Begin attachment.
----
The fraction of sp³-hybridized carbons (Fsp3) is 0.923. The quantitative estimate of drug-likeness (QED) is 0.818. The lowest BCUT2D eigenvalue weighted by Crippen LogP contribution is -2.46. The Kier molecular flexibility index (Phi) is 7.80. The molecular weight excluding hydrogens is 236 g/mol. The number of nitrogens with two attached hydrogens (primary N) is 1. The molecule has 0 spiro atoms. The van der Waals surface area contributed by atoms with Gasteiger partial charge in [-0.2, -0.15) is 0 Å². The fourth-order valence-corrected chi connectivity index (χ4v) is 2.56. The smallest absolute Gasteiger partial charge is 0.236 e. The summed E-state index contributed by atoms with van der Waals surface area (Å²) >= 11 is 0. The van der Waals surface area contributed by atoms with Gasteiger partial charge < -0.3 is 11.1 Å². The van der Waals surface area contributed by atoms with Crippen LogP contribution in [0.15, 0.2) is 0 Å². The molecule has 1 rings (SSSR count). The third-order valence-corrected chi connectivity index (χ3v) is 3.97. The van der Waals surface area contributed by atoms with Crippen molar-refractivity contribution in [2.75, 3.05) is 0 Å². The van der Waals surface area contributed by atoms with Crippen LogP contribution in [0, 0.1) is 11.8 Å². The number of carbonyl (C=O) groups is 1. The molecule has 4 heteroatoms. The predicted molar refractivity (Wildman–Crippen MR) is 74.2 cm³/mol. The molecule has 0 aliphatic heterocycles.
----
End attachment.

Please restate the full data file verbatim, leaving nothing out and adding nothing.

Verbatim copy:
The fraction of sp³-hybridized carbons (Fsp3) is 0.923. The quantitative estimate of drug-likeness (QED) is 0.818. The lowest BCUT2D eigenvalue weighted by Crippen LogP contribution is -2.46. The Kier molecular flexibility index (Phi) is 7.80. The molecular weight excluding hydrogens is 236 g/mol. The number of nitrogens with two attached hydrogens (primary N) is 1. The molecule has 0 spiro atoms. The van der Waals surface area contributed by atoms with Gasteiger partial charge in [-0.2, -0.15) is 0 Å². The fourth-order valence-corrected chi connectivity index (χ4v) is 2.56. The smallest absolute Gasteiger partial charge is 0.236 e. The summed E-state index contributed by atoms with van der Waals surface area (Å²) >= 11 is 0. The van der Waals surface area contributed by atoms with Gasteiger partial charge < -0.3 is 11.1 Å². The van der Waals surface area contributed by atoms with Crippen LogP contribution in [0.15, 0.2) is 0 Å². The molecule has 1 rings (SSSR count). The third-order valence-corrected chi connectivity index (χ3v) is 3.97. The van der Waals surface area contributed by atoms with Crippen molar-refractivity contribution in [2.75, 3.05) is 0 Å². The van der Waals surface area contributed by atoms with Crippen LogP contribution in [0, 0.1) is 11.8 Å². The number of carbonyl (C=O) groups is 1. The molecule has 4 heteroatoms. The predicted molar refractivity (Wildman–Crippen MR) is 74.2 cm³/mol. The molecule has 0 aliphatic heterocycles.